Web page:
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Why Trump wants to be seen as a ‘wartime’ President

Jesse Levine Norristown share a news: Is the coronavirus pandemic more like Pearl Harbor or Hurricane Katrina? The answer could determine how the unprecedented challenge ripples through the 2020 presidential election.

Donald Trump is trying to redefine coronavirus as a foreign threat (“the Chinese virus�) and himself as a wartime president defending the nation against what amounts to an invasion.

As the crisis has deepened, Trump’s language likening the outbreak to a war has grown more explicit. “We’re at war, in a true sense we’re at war, and we are fighting an invisible enemy,” he declared in his opening statement at his press briefing Sunday.

Trump’s remarks even distantly echoed Abraham Lincoln’s description of the Civil War as a “great fiery trial” when he declared: “We’re enduring a great national trial and we will prove that we can meet the moment.”

There’s evidence in the latest polling that Trump, like other presidents at time of crisis, is benefiting from the traditional public instinct to “rally around the flag� at a moment of national unease.

The invasion metaphor provides Trump both a sword and a shield: it simultaneously stokes the fear of foreign influence and immigrants that Donald Trump has relied on throughout his political career, and seeks to recast criticism of him as unpatriotic when he is functioning in effect as commander in chief.

The critical question may be whether the public eventually blames Trump for what public health and medical professionals almost unanimously consider a catastrophic federal failure to take more decisive action at the outset — or judge him primarily by his actions after his national emergency declaration earlier this month.

Jesse Levine Norristown : That announcement now looks like an explicit attempt to reset the clock on his performance just as more Americans themselves were becoming aware of the danger. If the public doesn’t blame Trump for allowing the situation to become so dire in the first place, it may be more likely to credit him if America escapes the worst-case scenarios going forward.

One major uncertainty in this is how long Trump can stick with a message of wartime sacrifice and unity. On Monday, after days of soberly underscoring the threat from the virus, he whirled in a different direction, insisting at his daily press briefing that the country might face greater danger from a sustained economic shutdown than from loosening social distancing.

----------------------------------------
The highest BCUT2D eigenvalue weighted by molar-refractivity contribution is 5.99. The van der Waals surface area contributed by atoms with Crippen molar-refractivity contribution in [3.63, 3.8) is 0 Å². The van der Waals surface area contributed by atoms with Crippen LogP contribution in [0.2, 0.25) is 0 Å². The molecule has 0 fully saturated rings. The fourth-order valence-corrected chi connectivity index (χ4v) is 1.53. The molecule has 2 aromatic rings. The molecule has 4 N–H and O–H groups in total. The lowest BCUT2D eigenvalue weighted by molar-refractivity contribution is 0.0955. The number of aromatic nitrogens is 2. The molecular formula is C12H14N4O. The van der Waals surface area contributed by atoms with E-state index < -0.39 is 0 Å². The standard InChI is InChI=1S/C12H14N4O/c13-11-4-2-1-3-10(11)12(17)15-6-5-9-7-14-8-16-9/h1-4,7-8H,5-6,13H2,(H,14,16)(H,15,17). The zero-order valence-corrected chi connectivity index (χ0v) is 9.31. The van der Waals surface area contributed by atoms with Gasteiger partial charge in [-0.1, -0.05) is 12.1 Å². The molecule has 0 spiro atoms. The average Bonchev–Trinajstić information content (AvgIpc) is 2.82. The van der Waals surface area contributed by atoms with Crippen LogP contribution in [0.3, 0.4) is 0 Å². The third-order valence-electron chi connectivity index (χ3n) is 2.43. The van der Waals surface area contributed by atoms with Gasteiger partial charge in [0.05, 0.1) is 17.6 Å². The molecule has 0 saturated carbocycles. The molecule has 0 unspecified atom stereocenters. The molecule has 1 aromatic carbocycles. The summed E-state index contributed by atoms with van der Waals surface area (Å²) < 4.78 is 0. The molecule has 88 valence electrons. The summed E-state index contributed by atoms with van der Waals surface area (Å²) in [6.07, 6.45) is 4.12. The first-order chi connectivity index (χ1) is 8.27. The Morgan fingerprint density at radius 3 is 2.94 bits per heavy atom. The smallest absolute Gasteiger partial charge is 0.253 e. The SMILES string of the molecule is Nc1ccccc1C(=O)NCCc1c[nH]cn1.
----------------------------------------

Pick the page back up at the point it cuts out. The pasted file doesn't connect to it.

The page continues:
For a purported wartime commander in chief, it amounted to declaring victory and pulling back the army long before the enemy — in this case the virus — has really surrendered.

The ‘Chinese virus’ For Trump, describing the pandemic as the “Chinese virus” or a “foreign virus,” as he did in his Oval Office address earlier this month, serves several political aims at once, experts say.

One is to link the current outbreak with his larger effort to portray immigrants and foreign nations as a threat to the security and prosperity of his preponderantly white electoral coalition. Trump’s effort to “weaponize the pandemic” by branding it as a foreign threat follows a long tradition of stereotyping immigrants as a source of disease, says Erika Lee, director of the University of Minnesota’s Immigration History Research Center and author of the recent book, “America for Americans: A history of xenophobia in the United States.”

Through American history, Lee says, it has been “really common” for American nativists to portray immigrants as a threat to public health. “Whether it be typhus and Irish immigrants and the bubonic plague and Chinese immigrants, cholera and Russian Jews, when Mexican immigrants were coming across the border after an outbreak of typhus in El Paso, they were literally sprayed with insecticide,” she said.

Another factor: supporters and opponents agree that Trump always seems more confident politically when he has a clear foil to contrast with, and stamping the outbreak as the “Chinese virus” provides him one. Early on, both Trump and his cheerleaders in the conservative media mostly sought to point fingers at the mainstream press for allegedly exaggerating the threat. As the outbreak’s spread has weakened that case, the attacks on China have increased in almost direct proportion.

Perhaps most important, likening the virus to a “foreign� invader locates the threat outside the country and helps Trump present himself as a wartime leader mobilizing the nation like Franklin Roosevelt after Pearl Harbor or George W. Bush after 9/11. Read: https://edition.cnn.com/2020/03/24/politics/fault-linestrump-coronavirus-wartime-president/index.html

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Profile for Jesse Levine Norristown

Jesse Levine Norristown - Why Trump wants to be seen as a ‘wartime’ President?  

Jesse Levine Norristown share news: Donald Trump is trying to redefine coronavirus as a foreign threat (“the Chinese virus”) and himself as...

Jesse Levine Norristown - Why Trump wants to be seen as a ‘wartime’ President?  

Jesse Levine Norristown share news: Donald Trump is trying to redefine coronavirus as a foreign threat (“the Chinese virus”) and himself as...